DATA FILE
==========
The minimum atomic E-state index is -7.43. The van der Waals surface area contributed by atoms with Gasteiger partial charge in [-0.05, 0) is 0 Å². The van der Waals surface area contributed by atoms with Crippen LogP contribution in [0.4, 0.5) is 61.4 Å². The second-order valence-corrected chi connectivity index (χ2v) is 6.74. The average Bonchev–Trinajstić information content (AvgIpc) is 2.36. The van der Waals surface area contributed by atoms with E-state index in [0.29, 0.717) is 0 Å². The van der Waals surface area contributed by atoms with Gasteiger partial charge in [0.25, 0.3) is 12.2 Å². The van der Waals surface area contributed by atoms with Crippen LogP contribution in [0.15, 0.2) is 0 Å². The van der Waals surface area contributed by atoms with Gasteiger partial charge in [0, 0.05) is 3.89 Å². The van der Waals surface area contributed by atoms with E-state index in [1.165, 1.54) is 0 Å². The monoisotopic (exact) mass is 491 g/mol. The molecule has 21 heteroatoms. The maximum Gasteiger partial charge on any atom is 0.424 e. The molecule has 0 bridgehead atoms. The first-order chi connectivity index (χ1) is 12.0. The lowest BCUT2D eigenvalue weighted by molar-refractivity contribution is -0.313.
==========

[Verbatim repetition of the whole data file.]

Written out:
The minimum atomic E-state index is -7.43. The van der Waals surface area contributed by atoms with Gasteiger partial charge in [-0.05, 0) is 0 Å². The van der Waals surface area contributed by atoms with Crippen LogP contribution in [0.4, 0.5) is 61.4 Å². The second-order valence-corrected chi connectivity index (χ2v) is 6.74. The average Bonchev–Trinajstić information content (AvgIpc) is 2.36. The van der Waals surface area contributed by atoms with E-state index in [0.29, 0.717) is 0 Å². The van der Waals surface area contributed by atoms with Gasteiger partial charge in [0.25, 0.3) is 12.2 Å². The van der Waals surface area contributed by atoms with Crippen LogP contribution in [0.15, 0.2) is 0 Å². The van der Waals surface area contributed by atoms with Gasteiger partial charge in [0, 0.05) is 3.89 Å². The van der Waals surface area contributed by atoms with E-state index in [1.165, 1.54) is 0 Å². The monoisotopic (exact) mass is 491 g/mol. The molecule has 21 heteroatoms. The maximum Gasteiger partial charge on any atom is 0.424 e. The molecule has 0 bridgehead atoms. The first-order chi connectivity index (χ1) is 12.0. The lowest BCUT2D eigenvalue weighted by molar-refractivity contribution is -0.313.